Stock Groups

U.S. consumer prices increase strongly in December -Breaking


© Reuters. FILE PHOTO – Shoppers look around at Home Depot while they wear masks in an effort to slow down the spread of Coronavirus Disease (COVID-19), in North St. Louis, Missouri. This was April 4, 2020. Picture taken April 4, 2020. REUTERS/Lawrence Bryant/File


WASHINGTON (Reuters] – U.S. consumer inflation rose strongly in December. It was nearly 40 years since the last time it occurred. These figures could increase expectations that Federal Reserve may raise interest rates by March.

Labor Department reported Wednesday that the consumer price index climbed 0.5% in December, after rising 0.8% by November. The CPI climbed 7.0% in the twelve months to December. The increase was 7.0%, the highest year-over-year growth since June 1982. This follows a November 6.8% gain.

Reuters polled economists and predicted that the CPI would rise 0.4% year-over-year, while rising 7.0%.

High inflation is a result of the COVID-19 pandemic that snarls supply lines. This is impacting President Joe Biden’s approval ratings.

Budding wage pressures are helping to lift inflation, which is already well beyond the Fed’s target of 2%. According to the government, unemployment fell 22 months ago to 3.9% in December. This indicates that the labor force is near its maximum capacity.

Jerome Powell (Fed Chair) stated Tuesday that the U.S. central banking was prepared to make all necessary efforts to stop high inflation “entrenched” during testimony at his Senate Banking Committee nomination hearing. This is in addition to the four-year tenure as Fed Chairman.

Ryan Sweet, a Senior Economist at Moody’s Analytics (NYSE:) in West Chester, Pennsylvania, stated that “the laundry list of reasons the Fed should begin removing monetary policies accommodation is growing.” “Inflation must slow rapidly in order to relieve some of the Fed’s pressure, and it is highly unlikely that this will happen.”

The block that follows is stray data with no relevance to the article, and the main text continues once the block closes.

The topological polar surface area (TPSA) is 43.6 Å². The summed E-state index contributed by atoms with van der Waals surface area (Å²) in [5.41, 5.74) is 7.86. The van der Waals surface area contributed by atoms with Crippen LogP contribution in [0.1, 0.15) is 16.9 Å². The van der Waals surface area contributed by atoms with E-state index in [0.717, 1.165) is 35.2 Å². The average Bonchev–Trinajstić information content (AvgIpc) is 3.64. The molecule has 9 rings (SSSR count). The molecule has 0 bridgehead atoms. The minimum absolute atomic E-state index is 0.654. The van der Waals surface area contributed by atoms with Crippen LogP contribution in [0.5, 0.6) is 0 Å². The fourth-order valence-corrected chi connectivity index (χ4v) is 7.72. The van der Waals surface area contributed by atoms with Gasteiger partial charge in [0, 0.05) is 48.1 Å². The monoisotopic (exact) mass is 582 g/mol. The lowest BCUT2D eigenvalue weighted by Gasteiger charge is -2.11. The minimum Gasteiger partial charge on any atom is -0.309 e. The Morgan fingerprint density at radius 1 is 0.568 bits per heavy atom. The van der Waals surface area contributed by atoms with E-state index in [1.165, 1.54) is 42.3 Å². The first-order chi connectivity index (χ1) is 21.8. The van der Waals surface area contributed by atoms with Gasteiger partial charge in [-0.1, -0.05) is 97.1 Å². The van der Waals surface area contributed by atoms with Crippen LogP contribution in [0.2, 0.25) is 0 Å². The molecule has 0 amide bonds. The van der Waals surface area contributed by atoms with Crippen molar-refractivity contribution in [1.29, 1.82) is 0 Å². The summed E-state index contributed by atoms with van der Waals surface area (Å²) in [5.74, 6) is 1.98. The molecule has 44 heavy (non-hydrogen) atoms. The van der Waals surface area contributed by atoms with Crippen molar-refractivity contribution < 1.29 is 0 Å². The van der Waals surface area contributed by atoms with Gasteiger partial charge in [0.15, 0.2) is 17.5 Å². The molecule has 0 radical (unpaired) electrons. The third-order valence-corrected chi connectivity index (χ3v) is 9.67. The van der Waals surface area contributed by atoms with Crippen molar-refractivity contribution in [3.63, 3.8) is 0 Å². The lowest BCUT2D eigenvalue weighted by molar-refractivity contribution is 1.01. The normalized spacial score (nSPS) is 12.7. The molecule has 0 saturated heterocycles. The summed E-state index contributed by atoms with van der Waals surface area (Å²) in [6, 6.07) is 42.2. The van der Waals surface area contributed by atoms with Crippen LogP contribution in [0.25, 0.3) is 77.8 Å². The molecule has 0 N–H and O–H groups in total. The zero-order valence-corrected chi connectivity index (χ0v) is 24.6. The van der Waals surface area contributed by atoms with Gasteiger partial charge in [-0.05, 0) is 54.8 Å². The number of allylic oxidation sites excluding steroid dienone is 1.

The odds of an interest-rate hike in March are about 85%, with a minimum of three quarter-point increases by year’s end. [FEDWATCH]

According to economists, the annual CPI rate will probably peak in March or December. An Institute for Supply Management survey released last week showed that manufacturers reported improved supplier deliveries in December, which is a sign of supply shortages starting to recede.

The Omicron variant of COVID-19 could lead to a rise in cases and slow the progress towards normalization.

After rising 0.5% in November, the CPI increased 0.6% without taking out volatile food and energy. The

Through December 12, the core CPI rose 5.5%. The increase was 5.5%, the highest year-over-year growth since February 1991. This followed a November 4.9% gain.

The rising costs of rental services, and the scarcity of goods like cars are driving inflation. Core CPI rates are expected to peak in February, year-on-year.

According to David Kelly (NYSE:) Funds chief global strategist, JPMorgan, “The first quarter should see inflation peaking with lower energy prices, a decrease in food and automobile inflation allowing for a slower rise in prices for rest of the year,” he said.

Disclaimer: Fusion MediaThis website does not provide accurate and current data. CFDs include stocks, indexes and futures. Prices are provided not by the exchanges. Market makers provide them. Therefore, prices can be inaccurate and differ from actual market prices. These prices should not be used for trading. Fusion Media does not accept any liability for trade losses you may incur due to the use of these data.

Fusion MediaFusion Media and anyone associated with it will not assume any responsibility for losses or damages arising from the use of this information. This includes data including charts and buy/sell signal signals. You should be aware of all the potential risks and expenses associated with trading in the financial market. It is among the most dangerous investment types.